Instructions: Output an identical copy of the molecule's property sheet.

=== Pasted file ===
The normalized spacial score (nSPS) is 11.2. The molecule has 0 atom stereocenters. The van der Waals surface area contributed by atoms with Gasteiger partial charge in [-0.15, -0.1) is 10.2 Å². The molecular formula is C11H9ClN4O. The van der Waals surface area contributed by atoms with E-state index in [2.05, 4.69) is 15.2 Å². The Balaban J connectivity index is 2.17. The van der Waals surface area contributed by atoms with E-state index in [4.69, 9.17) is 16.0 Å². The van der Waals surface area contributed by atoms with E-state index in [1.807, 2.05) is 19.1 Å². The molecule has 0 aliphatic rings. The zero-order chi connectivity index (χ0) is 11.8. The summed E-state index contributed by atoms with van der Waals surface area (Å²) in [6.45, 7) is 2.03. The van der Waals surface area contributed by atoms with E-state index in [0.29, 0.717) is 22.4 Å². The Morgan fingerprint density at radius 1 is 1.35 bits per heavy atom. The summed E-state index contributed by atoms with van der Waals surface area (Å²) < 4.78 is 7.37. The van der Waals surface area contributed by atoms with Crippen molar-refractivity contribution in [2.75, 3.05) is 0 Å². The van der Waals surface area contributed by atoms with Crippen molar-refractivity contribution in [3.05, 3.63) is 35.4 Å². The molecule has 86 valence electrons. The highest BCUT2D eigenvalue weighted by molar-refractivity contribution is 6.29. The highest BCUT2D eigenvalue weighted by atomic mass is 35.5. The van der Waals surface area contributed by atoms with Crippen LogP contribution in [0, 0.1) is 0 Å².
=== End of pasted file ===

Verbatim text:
The normalized spacial score (nSPS) is 11.2. The molecule has 0 atom stereocenters. The van der Waals surface area contributed by atoms with Gasteiger partial charge in [-0.15, -0.1) is 10.2 Å². The molecular formula is C11H9ClN4O. The van der Waals surface area contributed by atoms with E-state index in [2.05, 4.69) is 15.2 Å². The Balaban J connectivity index is 2.17. The van der Waals surface area contributed by atoms with E-state index in [4.69, 9.17) is 16.0 Å². The van der Waals surface area contributed by atoms with E-state index in [1.807, 2.05) is 19.1 Å². The molecule has 0 aliphatic rings. The zero-order chi connectivity index (χ0) is 11.8. The summed E-state index contributed by atoms with van der Waals surface area (Å²) in [6.45, 7) is 2.03. The van der Waals surface area contributed by atoms with E-state index in [0.29, 0.717) is 22.4 Å². The Morgan fingerprint density at radius 1 is 1.35 bits per heavy atom. The summed E-state index contributed by atoms with van der Waals surface area (Å²) < 4.78 is 7.37. The van der Waals surface area contributed by atoms with Crippen molar-refractivity contribution in [2.75, 3.05) is 0 Å². The van der Waals surface area contributed by atoms with Crippen molar-refractivity contribution in [3.05, 3.63) is 35.4 Å². The molecule has 86 valence electrons. The highest BCUT2D eigenvalue weighted by molar-refractivity contribution is 6.29. The highest BCUT2D eigenvalue weighted by atomic mass is 35.5. The van der Waals surface area contributed by atoms with Crippen LogP contribution in [0, 0.1) is 0 Å².